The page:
A fairly close remake of an outstanding Norwegian movie of the same name, Insomnia
is director Christopher Nolan's follow-up to his breakthrough movie Memento
. It's very much the sort of project that seems designed to be a stepping-stone from independent glory to the Hollywood A-list status. It has the right subject matter, stars (Al Pacino, Robin Williams), supporting cast (Hilary Swank, Martin Donovan), an audience-friendly intellectual thriller format and enough bizarre cinematic ideas to allow for directorial bravura.
Evading the heat of an Internal Affairs investigation, Los Angeles hotshot homicide cop Dormer (Pacino) flies north to Alaska to dig into the murder of a local girl--but a botched trap for the killer leads to a foggy shoot-out that goes wrong. This leads to an alliance between the cop and the killer, who offers Dorma a nasty bargain. Making the situation worse is the fact that Dormer can't sleep, his body clock thrown off by the 24-hour thin sunlight of the town of Nightmute, which affords Pacino a chance to crawl deeply inside a flawed hero on the point of cracking up. There's one terrific chase scene, with two clumsy middle-aged guys, leading to an intense and memorable peril. It slightly over-eggs the original story, with a Hollywooden tinge, but it's still compelling, grown-up drama. --Kim Newman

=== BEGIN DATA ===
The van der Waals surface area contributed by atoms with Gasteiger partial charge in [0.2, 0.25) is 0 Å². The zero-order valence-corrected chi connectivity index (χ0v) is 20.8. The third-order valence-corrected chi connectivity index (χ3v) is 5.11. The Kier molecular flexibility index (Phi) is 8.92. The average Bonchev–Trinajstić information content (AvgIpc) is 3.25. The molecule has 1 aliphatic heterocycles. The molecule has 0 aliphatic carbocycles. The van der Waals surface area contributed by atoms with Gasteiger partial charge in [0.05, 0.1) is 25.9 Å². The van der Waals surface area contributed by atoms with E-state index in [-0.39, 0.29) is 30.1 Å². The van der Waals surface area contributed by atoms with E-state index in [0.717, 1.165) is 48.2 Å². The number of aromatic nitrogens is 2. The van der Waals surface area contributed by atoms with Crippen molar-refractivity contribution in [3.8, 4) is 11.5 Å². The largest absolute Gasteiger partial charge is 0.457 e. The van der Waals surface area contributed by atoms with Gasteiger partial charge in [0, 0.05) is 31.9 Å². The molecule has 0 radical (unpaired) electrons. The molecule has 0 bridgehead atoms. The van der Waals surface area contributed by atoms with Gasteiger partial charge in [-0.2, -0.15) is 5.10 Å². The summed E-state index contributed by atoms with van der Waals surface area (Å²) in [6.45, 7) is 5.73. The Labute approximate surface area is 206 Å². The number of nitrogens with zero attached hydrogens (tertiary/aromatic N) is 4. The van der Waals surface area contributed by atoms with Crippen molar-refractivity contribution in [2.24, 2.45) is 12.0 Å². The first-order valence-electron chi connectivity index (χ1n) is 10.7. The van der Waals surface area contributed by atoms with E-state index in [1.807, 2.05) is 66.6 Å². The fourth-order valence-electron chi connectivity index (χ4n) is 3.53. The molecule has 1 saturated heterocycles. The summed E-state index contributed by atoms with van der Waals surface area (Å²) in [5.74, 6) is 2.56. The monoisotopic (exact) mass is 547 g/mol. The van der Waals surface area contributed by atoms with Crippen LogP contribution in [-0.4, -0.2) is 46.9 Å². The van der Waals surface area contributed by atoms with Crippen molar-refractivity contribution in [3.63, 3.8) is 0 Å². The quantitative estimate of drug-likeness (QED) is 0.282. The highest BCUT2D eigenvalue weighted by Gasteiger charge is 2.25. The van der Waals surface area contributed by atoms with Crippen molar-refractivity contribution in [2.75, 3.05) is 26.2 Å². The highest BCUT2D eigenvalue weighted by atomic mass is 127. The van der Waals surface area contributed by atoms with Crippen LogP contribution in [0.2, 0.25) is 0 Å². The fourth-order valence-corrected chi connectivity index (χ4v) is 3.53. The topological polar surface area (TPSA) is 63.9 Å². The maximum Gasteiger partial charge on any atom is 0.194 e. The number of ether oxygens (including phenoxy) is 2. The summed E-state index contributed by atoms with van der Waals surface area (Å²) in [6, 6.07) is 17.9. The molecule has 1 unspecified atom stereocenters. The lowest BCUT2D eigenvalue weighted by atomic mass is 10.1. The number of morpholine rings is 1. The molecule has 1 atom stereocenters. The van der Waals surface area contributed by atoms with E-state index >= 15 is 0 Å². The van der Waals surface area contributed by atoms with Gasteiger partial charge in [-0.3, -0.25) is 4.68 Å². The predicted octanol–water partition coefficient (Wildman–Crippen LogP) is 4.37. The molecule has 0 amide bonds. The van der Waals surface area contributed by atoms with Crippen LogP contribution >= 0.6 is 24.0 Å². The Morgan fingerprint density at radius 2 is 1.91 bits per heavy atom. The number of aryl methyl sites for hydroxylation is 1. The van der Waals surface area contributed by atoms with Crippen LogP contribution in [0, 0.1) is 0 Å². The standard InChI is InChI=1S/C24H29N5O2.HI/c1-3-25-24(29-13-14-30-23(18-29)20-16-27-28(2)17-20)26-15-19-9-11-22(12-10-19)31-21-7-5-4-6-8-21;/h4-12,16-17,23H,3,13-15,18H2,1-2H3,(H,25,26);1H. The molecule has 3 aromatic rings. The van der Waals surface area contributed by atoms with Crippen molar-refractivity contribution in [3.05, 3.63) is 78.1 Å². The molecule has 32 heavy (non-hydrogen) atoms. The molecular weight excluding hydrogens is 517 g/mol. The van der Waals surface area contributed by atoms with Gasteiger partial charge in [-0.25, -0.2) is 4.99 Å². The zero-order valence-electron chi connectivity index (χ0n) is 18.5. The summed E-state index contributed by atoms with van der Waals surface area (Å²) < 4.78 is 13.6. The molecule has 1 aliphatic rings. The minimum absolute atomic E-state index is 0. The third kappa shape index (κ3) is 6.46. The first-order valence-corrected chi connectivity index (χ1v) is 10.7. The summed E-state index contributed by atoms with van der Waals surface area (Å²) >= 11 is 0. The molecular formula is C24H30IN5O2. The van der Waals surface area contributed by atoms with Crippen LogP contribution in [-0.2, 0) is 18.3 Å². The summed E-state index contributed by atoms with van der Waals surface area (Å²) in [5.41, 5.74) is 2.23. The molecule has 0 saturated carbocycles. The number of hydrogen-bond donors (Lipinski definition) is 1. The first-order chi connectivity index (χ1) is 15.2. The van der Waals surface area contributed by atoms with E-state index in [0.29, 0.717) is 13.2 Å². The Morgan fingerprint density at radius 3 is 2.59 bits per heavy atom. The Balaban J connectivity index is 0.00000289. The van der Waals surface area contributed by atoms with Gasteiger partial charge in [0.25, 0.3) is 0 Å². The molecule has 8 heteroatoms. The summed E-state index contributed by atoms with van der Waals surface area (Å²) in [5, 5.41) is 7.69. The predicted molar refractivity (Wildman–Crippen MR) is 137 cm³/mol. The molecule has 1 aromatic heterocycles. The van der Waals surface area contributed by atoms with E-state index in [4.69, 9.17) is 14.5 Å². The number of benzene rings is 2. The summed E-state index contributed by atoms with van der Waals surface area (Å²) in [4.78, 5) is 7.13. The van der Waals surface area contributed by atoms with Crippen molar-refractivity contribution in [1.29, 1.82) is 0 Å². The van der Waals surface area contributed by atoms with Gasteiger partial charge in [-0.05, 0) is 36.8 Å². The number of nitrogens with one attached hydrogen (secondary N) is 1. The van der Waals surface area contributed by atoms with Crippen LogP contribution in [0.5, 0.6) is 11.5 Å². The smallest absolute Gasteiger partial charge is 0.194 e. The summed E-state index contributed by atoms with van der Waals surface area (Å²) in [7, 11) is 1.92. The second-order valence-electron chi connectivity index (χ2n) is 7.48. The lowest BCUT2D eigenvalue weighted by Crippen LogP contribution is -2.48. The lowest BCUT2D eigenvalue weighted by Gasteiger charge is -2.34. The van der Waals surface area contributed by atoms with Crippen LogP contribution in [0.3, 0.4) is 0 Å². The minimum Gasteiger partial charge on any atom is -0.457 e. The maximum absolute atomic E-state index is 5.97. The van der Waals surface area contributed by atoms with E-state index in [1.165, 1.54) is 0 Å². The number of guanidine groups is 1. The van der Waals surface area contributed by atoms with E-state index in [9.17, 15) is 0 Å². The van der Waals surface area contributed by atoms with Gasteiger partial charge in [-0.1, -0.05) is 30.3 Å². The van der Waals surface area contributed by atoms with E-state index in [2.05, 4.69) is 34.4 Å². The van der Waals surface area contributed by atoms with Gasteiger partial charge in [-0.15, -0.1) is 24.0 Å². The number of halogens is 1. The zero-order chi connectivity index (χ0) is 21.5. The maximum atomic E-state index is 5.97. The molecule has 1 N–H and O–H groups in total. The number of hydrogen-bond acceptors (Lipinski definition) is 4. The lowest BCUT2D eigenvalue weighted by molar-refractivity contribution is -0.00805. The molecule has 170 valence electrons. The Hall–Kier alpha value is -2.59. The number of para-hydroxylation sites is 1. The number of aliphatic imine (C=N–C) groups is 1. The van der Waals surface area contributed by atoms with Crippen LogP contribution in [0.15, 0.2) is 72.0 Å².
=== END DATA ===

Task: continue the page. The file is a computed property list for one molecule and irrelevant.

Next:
On the DVD: Insomnia offers a wealth of DVD special features, most of which can be found inside the "Production Diaries", including a splendid making-of featurette filled with great cinematography and a haunting soundtrack. There is also an interesting documentary short on insomnia the condition, relating the problems sleep deprivation can cause. The commentaries take a new angle by asking relevant cast and crew members to comment on a scene specific to them rather than listening to the whole film with a commentary, which is refreshing and a concise way of providing the information. --Nikki Disney
Insomnia (Widescreen Edition)